I'm working on a new novel, digging into the notes I made last spring at St. Martin for a crucial chapter. The pictures still vibrate in orange, magenta and turquoise, whether opening on the computer screen or in my thoughts, but tell you the truth, what comes back the clearest is the scent of barbecure smoke from the lolos in the center of Grand Case. Fish, shrimp, chicken - the aromas blew up the street on the sea breeze - for an adopted Carolina girl made even sweeter by the memory of barbecues and smoky fire pits here in the Piedmont. I've attached a short essay on the lolos - wondering if Jacqueline is still at her post at Sky's the Limit. I'll always treasure her greetings in the morning as she prepared food for the day, and I carried a baguette back to the room for breakfast.
GRAND CASE, ST. MARTIN - We walked into the village that first night, quickly becoming accustomed to the Alphonse-and-Gaston of car horns – please watch out, please go, thank you! Too travel-stained for fine restaurants, we were lured by the swirling smoke of the other culinary secret of Grand Case, the lolos. Tall chalkboards present the day’s offerings at open-air pavilions. The lolos offer grilled ribs, chicken, crab backs and fish – with side orders of fried plantains, mac and cheese, French fries. The “plates of food” for $8 or $10 would be familiar in the American South as “meat and two,” and just as satisfying. We slid into a Formica-topped table at Talk of the Town, where Jack ordered swordfish and I chose snapper – along with plantain and rice and beans. Slabs of fish arrived sizzling off the grill, smoky dark, with a coating of olive oil and garlic, tender and white inside. No room for homemade coconut ice cream – alas, it wasn’t to hit the menu again during our stay. The lolos have established a reputation on “Restaurant Row.” Oil-barrel cookers, sliced in half and raised on legs, are fired with chunks of locally made hardwood charcoal. The half-dozen enterprises wedged between the beach and the busy street each offer something unique, from lobster to goat. “This July will give us two years,” says Jacqueline Lake, owner of Sky’s the Limit. “Someone had it before, they put it in the paper, it had to be someone from Grand Case, not Marigot or Colombier.” (The capital and a town on this island totalling 37 square miles, including the Dutch side.) “My husband said you always like to cook, so I wrote a letter, and we were lucky enough to get it.” Meat is seasoned with a mixture that includes salt and a coloring agent – one of Jackie’s helpers holds up an orange box, Sazon. Each table has a bottle of Matouk’s Calypso Sauce - mostly it seemed made of Scotch bonnet peppers. The blend of flavors and nationalities is characteristic. This is a creole culture of local folks and visitors from St. Barth’s, people who speak French from school and American from the radio. Three women from the Ivy League ponder a menu close to the island philosopher who leans on the bar with a plastic shot glass. A shih-tzu on a leash keeps its distance from island dogs with yellow Arawak eyes. The food brings everyone together. The hardest thing, Jackie says, is to “make sure the girls are straight, all happy, You bust your head to keep the customer happy. Cooking is a whole lot of work, but no problem.”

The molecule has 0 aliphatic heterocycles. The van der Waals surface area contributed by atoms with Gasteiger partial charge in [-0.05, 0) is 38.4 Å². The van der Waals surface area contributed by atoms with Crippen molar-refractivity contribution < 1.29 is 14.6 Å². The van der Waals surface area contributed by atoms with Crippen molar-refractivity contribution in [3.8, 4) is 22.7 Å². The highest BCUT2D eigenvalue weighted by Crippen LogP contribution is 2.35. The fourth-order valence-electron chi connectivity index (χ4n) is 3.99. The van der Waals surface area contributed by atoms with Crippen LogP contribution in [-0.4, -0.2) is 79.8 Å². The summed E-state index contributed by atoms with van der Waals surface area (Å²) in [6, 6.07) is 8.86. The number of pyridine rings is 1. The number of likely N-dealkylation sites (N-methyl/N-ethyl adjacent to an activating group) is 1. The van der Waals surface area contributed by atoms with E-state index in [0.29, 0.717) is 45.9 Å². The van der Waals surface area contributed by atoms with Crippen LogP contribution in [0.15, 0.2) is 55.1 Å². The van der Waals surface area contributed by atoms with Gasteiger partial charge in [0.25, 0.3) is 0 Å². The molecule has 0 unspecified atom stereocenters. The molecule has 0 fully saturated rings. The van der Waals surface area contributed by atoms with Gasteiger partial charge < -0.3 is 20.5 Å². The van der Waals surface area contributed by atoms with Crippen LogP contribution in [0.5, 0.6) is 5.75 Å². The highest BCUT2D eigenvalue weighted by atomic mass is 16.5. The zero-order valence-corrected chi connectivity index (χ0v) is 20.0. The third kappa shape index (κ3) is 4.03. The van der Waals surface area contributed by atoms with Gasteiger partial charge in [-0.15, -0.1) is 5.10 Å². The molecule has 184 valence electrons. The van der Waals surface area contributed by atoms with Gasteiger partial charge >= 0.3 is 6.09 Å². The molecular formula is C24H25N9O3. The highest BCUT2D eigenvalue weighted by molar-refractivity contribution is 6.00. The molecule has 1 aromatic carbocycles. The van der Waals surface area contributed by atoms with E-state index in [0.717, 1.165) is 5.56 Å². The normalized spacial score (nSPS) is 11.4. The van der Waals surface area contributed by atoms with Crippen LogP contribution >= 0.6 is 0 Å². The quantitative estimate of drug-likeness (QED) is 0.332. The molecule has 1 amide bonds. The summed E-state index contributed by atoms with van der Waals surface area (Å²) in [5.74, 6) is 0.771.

My third novel, Blood Clay, will appear in November from Press 53. It is set in Piedmont North Carolina, my home since 1997.
Other books: Wake Wake Wake, a poetry collection; Fidelities, a short story collection; a novel about the 1970s called Survivor; and an SF novel way back when, Neena Gathering, in Brazil published as Mundo Perdido.
I teach at North Carolina A and T State University after a long career as a newspaper reporter and editor. And late in life I have taken up sailing - look for High Cotton on Lake Kerr.
All original material on this site is Copyright, Valerie Nieman.